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Hara-kiri

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Hara-kiri (also called seppuku) is a ritual and honorable suicide with Japanese origins. Traditionally, it is done in a spiritually clean temple by cutting open one's abdomen with a wakizashi, thereby releasing the soul. The traditional form is one deep cut down and one across. A slightly less honorable version (and much less painful) is that at the same time, a friend (called kaizoe[?] or kaizoe-nin[?]) severs the head for an instant death.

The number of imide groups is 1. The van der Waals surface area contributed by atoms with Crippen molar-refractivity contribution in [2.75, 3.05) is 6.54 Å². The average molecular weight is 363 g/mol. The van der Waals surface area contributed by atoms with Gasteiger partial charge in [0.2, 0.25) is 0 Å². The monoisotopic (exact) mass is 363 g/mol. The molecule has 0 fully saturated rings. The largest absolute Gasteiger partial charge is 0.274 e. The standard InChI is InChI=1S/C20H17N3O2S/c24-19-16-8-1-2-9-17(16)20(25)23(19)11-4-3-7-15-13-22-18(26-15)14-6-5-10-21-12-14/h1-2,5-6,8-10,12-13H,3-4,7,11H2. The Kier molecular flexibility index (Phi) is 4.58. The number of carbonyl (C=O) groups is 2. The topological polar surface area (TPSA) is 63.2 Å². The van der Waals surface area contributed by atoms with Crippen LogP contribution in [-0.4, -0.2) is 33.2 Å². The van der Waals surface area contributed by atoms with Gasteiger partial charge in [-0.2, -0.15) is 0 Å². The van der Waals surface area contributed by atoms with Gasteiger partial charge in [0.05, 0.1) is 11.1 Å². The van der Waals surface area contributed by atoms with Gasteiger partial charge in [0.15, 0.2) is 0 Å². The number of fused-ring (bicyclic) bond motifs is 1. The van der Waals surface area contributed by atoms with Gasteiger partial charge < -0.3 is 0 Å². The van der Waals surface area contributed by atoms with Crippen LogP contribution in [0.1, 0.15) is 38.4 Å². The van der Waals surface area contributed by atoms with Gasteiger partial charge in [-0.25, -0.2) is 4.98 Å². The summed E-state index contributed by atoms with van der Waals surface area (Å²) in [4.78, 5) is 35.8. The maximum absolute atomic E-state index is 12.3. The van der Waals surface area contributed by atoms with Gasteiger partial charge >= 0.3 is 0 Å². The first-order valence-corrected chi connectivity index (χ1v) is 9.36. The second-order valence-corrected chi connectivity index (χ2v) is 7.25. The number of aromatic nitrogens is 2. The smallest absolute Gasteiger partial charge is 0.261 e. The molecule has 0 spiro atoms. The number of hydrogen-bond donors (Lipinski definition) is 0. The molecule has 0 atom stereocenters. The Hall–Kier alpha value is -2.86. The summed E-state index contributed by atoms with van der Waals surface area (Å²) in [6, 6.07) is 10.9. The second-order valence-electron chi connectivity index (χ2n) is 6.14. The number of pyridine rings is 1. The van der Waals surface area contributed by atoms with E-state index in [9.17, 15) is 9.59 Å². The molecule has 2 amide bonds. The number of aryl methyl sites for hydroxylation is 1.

Hara-kiri was traditionally used as the ultimate protest when one's own morals stood in the way of executing an order from the master. It was also permissible as a form of repentance when one had committed an unforgivable sin, either by accident or on purpose.

In Japanese, hara kiri (腹切り) is a slang term -- literally, "belly slashing". The formal term for honorable suicide, which should be used unless one is deliberately trying to be insulting, is seppuku (disembowelment) (切腹).

See Kamikaze



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